I believe that our member states are utilizing a great deal of their energy and capacities to promote D-8 in the world and benefit from it. The way to encourage them to be more proactive in the D-8 environment is to convince them of the results of such activities. The criticism that you mention about Turkey, I have not noticed at all. We find all the host authorities very cooperative and supportive of our activities. We should not ignore the fact the D-8 is still a young organization with a history of 14 years. It needs time to have a strong voice in the global arena. There are tangible projects that would serve to make the D-8 a strong player, such as the D-8 Preferential Trade Agreement, Customs Agreement and Visa Agreement. The D-8’s capacity will develop with these projects; thus, member countries will bear the fruit of substantial results in areas of cooperation. Turkish governments have always shown much concern about the D-8. However, Turkey’s historical, close and intense relations with other organizations, particularly the EU, may have shadowed her relations with other organizations, which have quite a short history, like the D-8.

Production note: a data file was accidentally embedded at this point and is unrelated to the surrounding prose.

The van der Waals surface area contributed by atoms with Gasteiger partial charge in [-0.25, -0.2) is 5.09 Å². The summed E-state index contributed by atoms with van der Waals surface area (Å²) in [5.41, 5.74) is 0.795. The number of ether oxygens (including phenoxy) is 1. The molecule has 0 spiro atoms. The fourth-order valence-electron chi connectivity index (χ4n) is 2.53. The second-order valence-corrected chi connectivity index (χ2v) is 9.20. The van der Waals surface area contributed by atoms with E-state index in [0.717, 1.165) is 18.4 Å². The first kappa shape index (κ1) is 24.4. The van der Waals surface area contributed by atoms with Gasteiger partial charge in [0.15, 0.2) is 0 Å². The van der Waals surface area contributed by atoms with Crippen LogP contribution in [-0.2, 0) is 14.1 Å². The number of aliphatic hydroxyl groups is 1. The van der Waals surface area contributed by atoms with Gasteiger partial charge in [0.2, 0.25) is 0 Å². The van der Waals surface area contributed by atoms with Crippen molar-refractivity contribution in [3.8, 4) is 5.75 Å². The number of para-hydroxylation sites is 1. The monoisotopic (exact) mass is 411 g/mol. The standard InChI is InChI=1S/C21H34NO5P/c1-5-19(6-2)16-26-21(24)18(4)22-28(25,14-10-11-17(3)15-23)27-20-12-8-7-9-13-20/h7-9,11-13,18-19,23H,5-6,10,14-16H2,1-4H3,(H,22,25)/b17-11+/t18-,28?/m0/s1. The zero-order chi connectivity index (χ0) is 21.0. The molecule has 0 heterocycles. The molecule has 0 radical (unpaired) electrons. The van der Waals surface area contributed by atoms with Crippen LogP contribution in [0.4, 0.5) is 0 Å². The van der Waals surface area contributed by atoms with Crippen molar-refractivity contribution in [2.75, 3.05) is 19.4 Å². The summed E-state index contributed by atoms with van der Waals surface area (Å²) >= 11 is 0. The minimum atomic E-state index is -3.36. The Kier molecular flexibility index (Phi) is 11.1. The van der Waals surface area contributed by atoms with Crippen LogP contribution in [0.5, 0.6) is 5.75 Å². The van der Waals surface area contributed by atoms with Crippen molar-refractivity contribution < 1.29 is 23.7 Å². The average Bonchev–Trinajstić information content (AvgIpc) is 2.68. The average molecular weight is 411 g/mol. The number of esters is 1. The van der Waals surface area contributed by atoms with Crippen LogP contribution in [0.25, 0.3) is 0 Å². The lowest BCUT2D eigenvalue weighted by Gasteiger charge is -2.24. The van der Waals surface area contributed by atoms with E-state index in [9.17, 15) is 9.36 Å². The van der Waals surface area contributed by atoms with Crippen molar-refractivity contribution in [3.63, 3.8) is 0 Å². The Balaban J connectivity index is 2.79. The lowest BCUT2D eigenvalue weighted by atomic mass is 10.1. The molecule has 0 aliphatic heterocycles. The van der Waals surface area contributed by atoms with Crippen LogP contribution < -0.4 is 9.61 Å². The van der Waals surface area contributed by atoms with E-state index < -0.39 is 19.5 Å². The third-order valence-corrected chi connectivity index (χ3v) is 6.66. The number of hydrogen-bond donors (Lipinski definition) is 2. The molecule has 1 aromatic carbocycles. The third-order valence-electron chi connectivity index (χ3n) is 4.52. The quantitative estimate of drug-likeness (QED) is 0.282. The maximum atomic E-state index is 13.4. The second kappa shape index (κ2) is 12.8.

We would like to help each member use their potential at the highest level possible. Having trade facilities, we try to make members closer through partnership and trade. In the next five years we will play a significant role, coming out of our shell. It is our challenge. Each year members voice commitment to foster trade and also political cooperation and set new targets. We have to encourage members; it is a matter of time and energy that you spend for a greater D-8.